IPCC and all that
Department of Earth Science and Engineering, Imperial College London
The award of the 2007 Nobel Peace Prize to Al Gore and the IPCC (Inter-Governmental Panel for Climate Change) has highlighted the significance of climate change for humanity. John Woods was a lead author in the IPCC’s first scientific assessment in 1989. That publication was targeted at governments around the world. It influenced their policy on climate change in two ways. Firstly, it informed their debate on how best to limit climate change, and how to prepare for its impacts. And secondly, it established priorities for research aimed at reducing the uncertainties in climate prediction.
The challenge for IPCC members was to achieve a consensus across the scientific community about what was known and not known about how climate would change in the 21st century. The goal was to position that consensus as close as possible to the edge of the unknown. The subject advanced rapidly, so it became necessary to update the assessment every five years – the fourth has just been published.
The IPCC scientists are personally involved in research aimed at reducing uncertainty in advice to governments on climate change, they do this by improving climate prediction. Their research involves global experiments requiring advanced facilities for observation and modelling. Climate scientists had to learn how to convince governments to allocate the billions of pounds needed for these experiments. John Woods will describe how this was achieved for the biggest experiment so far, the World Ocean Circulation Experiment, which he co-chaired. Success depended on linking the United Nations and the International Council for Science, respected by government and scientists respectively. WOCE transformed our knowledge about how the ocean influences climate prediction. It led to permanent monitoring by the Global Ocean Observing System.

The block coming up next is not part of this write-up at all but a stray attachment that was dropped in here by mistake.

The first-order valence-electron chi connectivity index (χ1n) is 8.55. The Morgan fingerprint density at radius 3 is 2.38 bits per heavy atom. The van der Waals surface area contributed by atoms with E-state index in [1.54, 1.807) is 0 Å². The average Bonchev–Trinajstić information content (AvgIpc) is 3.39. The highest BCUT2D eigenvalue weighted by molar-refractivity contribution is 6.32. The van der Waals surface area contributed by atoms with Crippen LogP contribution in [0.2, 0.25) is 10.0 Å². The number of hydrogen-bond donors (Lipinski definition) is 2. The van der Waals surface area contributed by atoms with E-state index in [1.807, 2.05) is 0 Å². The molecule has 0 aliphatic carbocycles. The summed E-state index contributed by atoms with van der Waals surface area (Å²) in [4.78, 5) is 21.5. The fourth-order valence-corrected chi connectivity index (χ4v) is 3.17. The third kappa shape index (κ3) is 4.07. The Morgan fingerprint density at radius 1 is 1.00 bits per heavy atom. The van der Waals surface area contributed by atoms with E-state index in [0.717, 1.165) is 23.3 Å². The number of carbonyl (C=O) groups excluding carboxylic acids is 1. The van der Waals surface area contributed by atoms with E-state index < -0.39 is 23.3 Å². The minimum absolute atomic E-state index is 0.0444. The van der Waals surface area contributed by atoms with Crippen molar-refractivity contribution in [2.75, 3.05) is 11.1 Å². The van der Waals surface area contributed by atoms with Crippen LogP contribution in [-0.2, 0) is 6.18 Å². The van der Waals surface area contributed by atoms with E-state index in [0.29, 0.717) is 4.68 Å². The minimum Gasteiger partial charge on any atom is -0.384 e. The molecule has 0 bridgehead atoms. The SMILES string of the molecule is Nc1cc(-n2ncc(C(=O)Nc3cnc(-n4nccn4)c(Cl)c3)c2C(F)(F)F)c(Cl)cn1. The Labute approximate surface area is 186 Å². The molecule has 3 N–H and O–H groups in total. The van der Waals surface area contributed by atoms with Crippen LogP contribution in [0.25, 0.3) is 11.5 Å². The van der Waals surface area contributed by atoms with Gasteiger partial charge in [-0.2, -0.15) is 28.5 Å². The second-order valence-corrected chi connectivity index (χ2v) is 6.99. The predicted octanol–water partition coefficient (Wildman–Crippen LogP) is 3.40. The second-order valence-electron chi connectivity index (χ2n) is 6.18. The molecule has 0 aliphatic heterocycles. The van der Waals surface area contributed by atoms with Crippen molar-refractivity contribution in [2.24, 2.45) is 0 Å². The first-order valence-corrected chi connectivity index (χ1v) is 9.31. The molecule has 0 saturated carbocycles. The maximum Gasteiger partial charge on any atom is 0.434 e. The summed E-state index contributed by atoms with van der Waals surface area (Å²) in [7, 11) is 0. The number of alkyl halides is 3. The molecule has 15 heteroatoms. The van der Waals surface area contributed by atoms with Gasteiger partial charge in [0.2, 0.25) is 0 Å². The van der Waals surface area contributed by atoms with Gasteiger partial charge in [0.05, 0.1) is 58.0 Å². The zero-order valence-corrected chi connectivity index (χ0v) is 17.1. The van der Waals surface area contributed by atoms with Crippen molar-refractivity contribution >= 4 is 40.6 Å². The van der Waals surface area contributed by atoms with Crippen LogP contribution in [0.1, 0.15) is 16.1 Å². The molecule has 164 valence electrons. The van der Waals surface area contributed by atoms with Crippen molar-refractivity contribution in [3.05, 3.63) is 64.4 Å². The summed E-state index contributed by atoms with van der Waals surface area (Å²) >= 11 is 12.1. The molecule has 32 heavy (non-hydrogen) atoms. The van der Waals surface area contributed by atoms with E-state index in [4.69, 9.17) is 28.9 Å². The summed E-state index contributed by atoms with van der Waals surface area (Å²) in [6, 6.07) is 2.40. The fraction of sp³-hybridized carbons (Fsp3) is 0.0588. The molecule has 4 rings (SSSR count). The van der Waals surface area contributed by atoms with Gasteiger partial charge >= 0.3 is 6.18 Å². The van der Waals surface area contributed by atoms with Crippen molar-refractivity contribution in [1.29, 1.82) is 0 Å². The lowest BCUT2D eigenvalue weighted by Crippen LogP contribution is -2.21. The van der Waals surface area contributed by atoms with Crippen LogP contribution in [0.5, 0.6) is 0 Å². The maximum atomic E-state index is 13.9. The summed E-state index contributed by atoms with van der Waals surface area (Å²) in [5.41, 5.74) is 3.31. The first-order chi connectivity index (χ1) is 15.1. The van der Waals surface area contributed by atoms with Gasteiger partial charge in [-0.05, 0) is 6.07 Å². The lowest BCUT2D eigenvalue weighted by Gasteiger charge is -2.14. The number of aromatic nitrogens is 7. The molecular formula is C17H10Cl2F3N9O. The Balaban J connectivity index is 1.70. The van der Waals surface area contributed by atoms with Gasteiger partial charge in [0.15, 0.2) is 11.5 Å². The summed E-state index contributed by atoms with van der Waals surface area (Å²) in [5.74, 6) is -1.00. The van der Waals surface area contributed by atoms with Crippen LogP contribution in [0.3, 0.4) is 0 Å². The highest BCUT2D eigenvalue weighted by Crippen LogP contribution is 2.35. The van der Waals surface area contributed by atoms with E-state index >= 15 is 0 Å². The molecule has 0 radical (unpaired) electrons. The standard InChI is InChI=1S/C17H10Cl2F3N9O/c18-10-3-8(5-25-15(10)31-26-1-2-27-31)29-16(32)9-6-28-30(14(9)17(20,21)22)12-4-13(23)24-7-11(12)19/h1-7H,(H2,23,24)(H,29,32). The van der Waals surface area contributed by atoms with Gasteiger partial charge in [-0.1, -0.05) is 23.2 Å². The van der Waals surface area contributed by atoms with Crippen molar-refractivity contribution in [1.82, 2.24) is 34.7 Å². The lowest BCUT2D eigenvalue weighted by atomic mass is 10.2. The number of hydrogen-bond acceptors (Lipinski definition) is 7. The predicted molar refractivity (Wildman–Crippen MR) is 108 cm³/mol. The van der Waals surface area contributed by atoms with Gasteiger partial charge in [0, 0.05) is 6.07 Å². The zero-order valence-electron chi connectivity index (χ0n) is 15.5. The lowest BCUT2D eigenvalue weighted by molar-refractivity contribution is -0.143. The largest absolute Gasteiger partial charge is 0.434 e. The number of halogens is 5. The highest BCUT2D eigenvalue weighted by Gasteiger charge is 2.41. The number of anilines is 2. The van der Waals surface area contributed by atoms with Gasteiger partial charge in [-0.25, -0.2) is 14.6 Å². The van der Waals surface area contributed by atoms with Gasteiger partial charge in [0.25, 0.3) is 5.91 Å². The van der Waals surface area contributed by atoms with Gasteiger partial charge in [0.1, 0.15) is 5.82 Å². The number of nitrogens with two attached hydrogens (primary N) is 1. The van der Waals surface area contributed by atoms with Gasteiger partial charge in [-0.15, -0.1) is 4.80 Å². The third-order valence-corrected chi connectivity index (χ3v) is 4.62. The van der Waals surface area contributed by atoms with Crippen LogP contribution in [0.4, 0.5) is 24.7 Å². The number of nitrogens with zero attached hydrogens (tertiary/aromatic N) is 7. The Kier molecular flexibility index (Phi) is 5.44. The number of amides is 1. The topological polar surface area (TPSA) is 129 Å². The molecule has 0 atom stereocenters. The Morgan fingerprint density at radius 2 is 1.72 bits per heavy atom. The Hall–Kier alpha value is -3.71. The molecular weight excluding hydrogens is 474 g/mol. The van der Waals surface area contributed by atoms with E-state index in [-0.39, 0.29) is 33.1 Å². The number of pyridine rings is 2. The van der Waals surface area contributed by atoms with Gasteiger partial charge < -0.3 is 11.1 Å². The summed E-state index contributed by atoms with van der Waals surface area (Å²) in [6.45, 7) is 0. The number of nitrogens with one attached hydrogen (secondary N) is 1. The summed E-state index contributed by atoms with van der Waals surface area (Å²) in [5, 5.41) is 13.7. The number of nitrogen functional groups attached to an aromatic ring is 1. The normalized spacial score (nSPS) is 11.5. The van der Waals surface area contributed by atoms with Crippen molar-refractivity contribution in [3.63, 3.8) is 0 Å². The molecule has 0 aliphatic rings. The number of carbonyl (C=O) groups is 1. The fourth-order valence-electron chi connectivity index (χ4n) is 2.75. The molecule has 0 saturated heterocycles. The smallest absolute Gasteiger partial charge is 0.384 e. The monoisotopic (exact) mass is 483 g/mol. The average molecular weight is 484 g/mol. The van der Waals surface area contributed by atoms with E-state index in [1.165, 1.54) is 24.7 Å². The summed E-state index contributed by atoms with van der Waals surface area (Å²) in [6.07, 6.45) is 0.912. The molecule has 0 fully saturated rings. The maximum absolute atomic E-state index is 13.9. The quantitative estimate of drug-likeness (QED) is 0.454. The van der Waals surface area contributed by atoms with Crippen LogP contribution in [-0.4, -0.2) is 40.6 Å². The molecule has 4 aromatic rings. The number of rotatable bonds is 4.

The award of the 2007 Nobel Peace Prize to Al Gore was intended to send a message from Europe to the United States, which continues to be in a state of political denial about climate change due to greenhouse gas pollution. Al Gore is a serious politician, but many people fear that his Oscar-winning film “An Inconvenient Truth" has over-hyped the serious issue of climate change. Sharing the Nobel Prize with the IPCC was presumably intended to counter that concern by providing gravitas.
What I want to achieve in this lecture is to explain that gravitas. I want to show why the work of the IPCC was of Nobel quality. This will not be a lecture on the science of climate change. Rather it will address the difficult problem of how the science community can interact effectively with all governments around the world. I shall summarize the novel procedures invented by IPCC for that purpose. And I shall show how the IPCC reports have underpinned not only political actions designed to reduce and cope with climate change, but also funding for massive global experiments aimed at reducing the considerable uncertainties in climate prediction.